The Irish Rebellion of 1798

8 Dec, 2022 940 History of Europe

Melvyn Bragg and guests discuss the momentum behind rebellion in Ireland in 1798, the people behind the rebellion and the impact over the next few years and after. Amid wider unrest, the United Irishmen set the rebellion on its way, inspired by the French and American revolutionaries and their pursuit of liberty. When it broke out in May the United Irishmen had an estimated two hundred thousand members, Catholic and Protestant, and the prospect of a French invasion fleet to back them. Crucially for the prospects of success, some of those members were British spies who exposed the plans and the military were largely ready - though not in Wexford where the scale of rebellion was much greater. The fighting was initially fierce and brutal and marked with sectarianism but had largely been suppressed by the time the French arrived in August to declare a short-lived republic. The consequences of the rebellion were to be far reaching, not least in the passing of Acts of Union in 1800.

Play on BBC Sounds website


  • Ian McBride 2 episodes
    Foster Professor of Irish History at Hertford College, University of Oxford
  • Catriona Kennedy 2 episodes
    Senior Lecturer in Modern History at the University of York
  • Liam Chambers No other episodes
    Head of Department and Senior Lecturer in History at Mary Immaculate College, Limerick

Reading list

  • 1798: A Bicentenary Perspective
    Thomas Bartlett, David Dickson, Daire Keogh and Kevin Whelan (eds) (Four Courts Press, 2003) Google Books →
  • Forgetful Remembrance: Social Forgetting and Vernacular Historiography of a Rebellion in Ulster
    Guy Beiner (Oxford University Press, 2018) Google Books →
  • Remembering the Year of the French: Irish Folk History and Social Memory
    Guy Beiner (University of Wisconsin Press, 2009) Google Books →
  • The United Irishmen: Popular Politics in Ulster and Dublin 1701-1798
    Nancy J. Curtin (Clarendon Press, 1994) Google Books →
  • The United Irishmen: Republicanism, Radicalism and Rebellion
    David Dickson, Daire Keogh and Kevin Whelan (eds) (Lilliput Press, 1993) Google Books →
  • Rebellions: Memoir, Memory and 1798
    Tom Dunne (Lilliput Press, 2004) Google Books →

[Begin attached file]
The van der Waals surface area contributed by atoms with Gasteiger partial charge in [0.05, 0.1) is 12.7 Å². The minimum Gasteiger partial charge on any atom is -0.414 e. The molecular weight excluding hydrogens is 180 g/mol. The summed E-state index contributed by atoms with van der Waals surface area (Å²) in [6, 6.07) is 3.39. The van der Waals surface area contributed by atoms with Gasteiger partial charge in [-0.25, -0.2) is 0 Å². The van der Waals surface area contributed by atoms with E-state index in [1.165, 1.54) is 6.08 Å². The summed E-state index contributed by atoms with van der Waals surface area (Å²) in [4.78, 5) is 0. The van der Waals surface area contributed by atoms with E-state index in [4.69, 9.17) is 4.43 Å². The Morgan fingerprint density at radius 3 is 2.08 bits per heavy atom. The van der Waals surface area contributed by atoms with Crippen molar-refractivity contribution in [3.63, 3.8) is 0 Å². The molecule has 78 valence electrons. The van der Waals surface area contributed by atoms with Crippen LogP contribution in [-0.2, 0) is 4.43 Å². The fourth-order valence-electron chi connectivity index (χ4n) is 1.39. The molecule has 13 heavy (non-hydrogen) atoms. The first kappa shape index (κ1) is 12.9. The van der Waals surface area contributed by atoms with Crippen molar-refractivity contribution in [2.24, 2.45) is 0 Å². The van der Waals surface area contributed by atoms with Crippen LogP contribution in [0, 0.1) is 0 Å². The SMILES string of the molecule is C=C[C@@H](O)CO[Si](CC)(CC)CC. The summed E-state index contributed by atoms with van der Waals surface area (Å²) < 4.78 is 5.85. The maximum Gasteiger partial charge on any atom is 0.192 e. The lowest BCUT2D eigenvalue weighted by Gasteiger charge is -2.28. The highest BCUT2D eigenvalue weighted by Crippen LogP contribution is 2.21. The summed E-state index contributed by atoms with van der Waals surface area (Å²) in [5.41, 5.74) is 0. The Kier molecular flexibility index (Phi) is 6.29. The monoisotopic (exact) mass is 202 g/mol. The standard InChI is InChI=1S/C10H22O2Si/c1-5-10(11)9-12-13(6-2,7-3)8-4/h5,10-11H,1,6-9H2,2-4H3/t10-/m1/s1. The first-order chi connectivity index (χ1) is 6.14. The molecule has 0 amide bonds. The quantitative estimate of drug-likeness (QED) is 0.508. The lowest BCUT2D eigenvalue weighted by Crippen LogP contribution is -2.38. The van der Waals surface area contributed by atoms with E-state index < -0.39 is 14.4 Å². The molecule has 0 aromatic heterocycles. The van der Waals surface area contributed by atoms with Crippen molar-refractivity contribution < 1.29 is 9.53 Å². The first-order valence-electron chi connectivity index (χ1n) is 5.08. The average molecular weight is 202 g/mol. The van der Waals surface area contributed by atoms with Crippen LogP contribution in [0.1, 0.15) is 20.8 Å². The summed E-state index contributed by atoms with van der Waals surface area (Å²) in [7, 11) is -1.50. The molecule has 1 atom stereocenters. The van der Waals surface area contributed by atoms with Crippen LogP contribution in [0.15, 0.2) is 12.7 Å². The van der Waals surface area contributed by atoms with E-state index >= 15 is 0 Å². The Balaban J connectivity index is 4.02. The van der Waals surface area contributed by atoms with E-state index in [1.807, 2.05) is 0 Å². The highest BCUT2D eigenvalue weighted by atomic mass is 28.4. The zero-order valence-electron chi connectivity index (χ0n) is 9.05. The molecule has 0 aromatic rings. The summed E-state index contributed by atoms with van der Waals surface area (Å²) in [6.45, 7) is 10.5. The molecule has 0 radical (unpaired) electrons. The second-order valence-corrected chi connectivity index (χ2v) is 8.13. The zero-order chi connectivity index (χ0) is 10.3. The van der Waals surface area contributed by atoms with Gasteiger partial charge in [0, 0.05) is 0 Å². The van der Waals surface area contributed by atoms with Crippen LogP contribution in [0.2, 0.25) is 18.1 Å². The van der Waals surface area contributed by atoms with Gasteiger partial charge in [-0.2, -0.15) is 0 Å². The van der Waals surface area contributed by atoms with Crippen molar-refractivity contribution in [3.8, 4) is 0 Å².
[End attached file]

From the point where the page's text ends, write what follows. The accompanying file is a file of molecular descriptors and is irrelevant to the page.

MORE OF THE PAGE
• Wolfe Tone: Prophet of Irish Independence
    Marianne Elliot (Liverpool University Press, 2012) Google Books →
  • Partners in Revolution: The United Irishmen and France
    Marianne Elliot (Yale University Press, 1982) Google Books →
  • The Year of the French
    Thomas Flanagan (NYRB Classics, 2004) Google Books →
  • The People's Rising: Wexford, 1798
    Daniel Gahan (Gill & Macmillan, 1995)
  • The Cambridge History of Ireland, vol 3, 1730-1880
    James Kelly, Thomas Bartlett (Cambridge University Press, 2018) Google Books →
  • The Women of 1798
    Daire Keogh and Nicholas Furlong (eds) (Four Courts Press, 1998) Google Books →
  • Eighteenth-Century Ireland: The Isle of Slaves
    Ian McBride (Gill & Macmillan, 2009) Google Books →
  • Scripture Politics: Ulster Presbyterians and Irish Radicalism in the Late Eighteen-Century
    Ian McBride (Oxford University Press, 1998) Google Books →
  • The Rebellion in Wicklow, 1798
    Ruan O'Donnell (Irish Academic Press, 1998) Google Books →
  • The Year of Liberty: The Great Irish Rebellion of 1798
    Thomas Pakenham (Abacus, 2000) Google Books →
  • Political Thought in Ireland, 1776-1798: Republicanism, Patriotism and Radicalism
    Stephen Small (Oxford University Press, 2003) Google Books →
  • The Men of No Property: Irish Radicals and Popular Politics in the Late Eighteenth-Century
    Jim Smyth (Macmillan, 1998) Google Books →
  • The Summer Soldiers: The 1798 Rebellion in Antrim and Down
    A.T.Q. Stewart (Blackstaff Press, 1995) Google Books →
  • The Tree of Liberty: Radicalism, Catholicism and the Construction of Irish Identity, 1760-1830
    Kevin Whelan (Cork University Press, 1996) Google Books →

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Auto-category: 941.5 (Ireland - 18th and 19th centuries)

Hello (First sentence from this episode) Hello. In 1798 in Ireland, the momentum behind rebellion was so great that it was a question of when it would happen, not if.